Creative Child

Kids are People, Too – Treating Children with Kindness and Respect

by Rebecca Eanes

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When a mom confesses “I yelled at my kid today,” she is met with empathy. “It’s okay. Everyone yells sometimes. Parenting is hard. You’re doing a good job.” When a mom confesses “My kid yelled at me today,” she is told “Don’t let her get by with that. She needs disciplined.”

 

We are treated differently not based on our behavior, but on our age.

 

In an article I wrote for Boston Parents Paper last year, I said, “As a parent, I’ve lost my temper and yelled at my kids. I’ve ran to my room and slammed the door. I’ve yelled at my spouse, hung up on telemarketers and said negative things under my breath to the person who cut me off in traffic. I’m not a bad person. I’m a human person. Our children aren’t bad kids. They’re human kids. They make mistakes. They get angry. Sometimes they’re rude or grouchy. It’s never OK to treat others badly, and of course they should be taught that, but when we correct them, let’s do so bearing in mind that we, ourselves, are sometimes guilty of the things we are correcting them for.”

 

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Kindness and respect doesn’t diminish our authority, it strengthens it. Let’s remember that we aren’t so perfect either, and that our children are people, too. They deserve the same patience, graciousness, and courtesy that we offer to grown people.

 

Why does it matter? If it’s so commonplace, why change it now?

 

The major problems we face in society from crime to racism stem from a lack of respect and kindness to our fellow human beings, and if we continue to grow children with disrespect, this will never change. When we set the standard so low in those early years for how young and vulnerable humans should be treated, we can’t expect humanity to rise above those standards. The cycle of disrespect just keeps repeating. Kindness isn’t as important as power, and we keep seeing that play out over and over again, because the kids who were treated as worth less grow up to treat others as worthless.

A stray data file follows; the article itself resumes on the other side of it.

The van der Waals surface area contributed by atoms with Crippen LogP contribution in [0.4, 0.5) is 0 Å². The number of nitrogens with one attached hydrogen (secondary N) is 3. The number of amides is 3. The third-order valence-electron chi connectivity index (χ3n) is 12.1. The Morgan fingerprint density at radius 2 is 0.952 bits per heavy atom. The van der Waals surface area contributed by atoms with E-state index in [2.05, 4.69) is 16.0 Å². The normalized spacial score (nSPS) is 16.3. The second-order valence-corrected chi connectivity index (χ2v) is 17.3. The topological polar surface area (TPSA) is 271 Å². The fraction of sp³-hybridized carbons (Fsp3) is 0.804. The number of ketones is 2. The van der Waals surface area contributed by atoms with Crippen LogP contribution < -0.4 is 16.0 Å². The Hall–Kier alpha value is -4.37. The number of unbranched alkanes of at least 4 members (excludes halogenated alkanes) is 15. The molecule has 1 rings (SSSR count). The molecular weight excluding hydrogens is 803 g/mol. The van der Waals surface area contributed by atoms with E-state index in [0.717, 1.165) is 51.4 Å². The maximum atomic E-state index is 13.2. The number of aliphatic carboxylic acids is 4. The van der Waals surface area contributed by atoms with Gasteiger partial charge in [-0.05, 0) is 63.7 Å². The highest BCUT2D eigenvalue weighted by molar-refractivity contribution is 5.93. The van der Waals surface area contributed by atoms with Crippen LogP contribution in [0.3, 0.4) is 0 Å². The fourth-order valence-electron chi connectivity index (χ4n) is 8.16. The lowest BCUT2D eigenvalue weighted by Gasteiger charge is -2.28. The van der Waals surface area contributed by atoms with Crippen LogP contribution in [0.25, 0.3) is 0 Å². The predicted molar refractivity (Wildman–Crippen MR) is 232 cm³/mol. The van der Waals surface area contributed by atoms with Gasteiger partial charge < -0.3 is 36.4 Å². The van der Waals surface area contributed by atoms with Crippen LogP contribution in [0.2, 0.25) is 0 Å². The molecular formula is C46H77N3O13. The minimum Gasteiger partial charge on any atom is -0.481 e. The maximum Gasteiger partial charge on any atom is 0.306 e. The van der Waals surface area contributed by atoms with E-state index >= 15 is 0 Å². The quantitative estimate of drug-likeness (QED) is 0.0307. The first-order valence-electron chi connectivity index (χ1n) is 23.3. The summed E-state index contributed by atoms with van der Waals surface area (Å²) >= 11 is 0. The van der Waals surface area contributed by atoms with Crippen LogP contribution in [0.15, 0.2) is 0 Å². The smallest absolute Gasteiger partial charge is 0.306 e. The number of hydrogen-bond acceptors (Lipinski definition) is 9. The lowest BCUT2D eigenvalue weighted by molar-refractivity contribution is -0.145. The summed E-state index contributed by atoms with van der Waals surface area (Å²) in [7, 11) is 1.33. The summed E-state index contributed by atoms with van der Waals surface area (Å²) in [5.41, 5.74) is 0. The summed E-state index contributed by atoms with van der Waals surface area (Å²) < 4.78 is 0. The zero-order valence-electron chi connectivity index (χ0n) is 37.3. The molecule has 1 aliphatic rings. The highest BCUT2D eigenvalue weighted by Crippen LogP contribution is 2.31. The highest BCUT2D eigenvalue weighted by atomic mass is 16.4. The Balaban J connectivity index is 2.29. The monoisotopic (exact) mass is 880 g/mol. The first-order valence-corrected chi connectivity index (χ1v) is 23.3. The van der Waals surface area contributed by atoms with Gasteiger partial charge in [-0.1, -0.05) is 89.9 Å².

Kindness isn’t only measured by how much we buy them, how many places we take them, or how much we do for them. It’s also (and more importantly) measured in how we respond when they cry, correct them when they make a mistake, hold them through their fears. It’s in how we regard them each and every day – in our actions, words, and attitudes. Peace on earth begins in how we treat the littlest humans today.

 

“Kindness to children, love for children, goodness to children – these are the only investments that never fail.” – Henry David Thoreau

Rebecca Eanes is the bestselling author of multiple books including Positive Parenting: An Essential Guide, The Positive Parenting Workbook, and The Gift of a Happy Mother. She is the grateful mom of two boys. 

 

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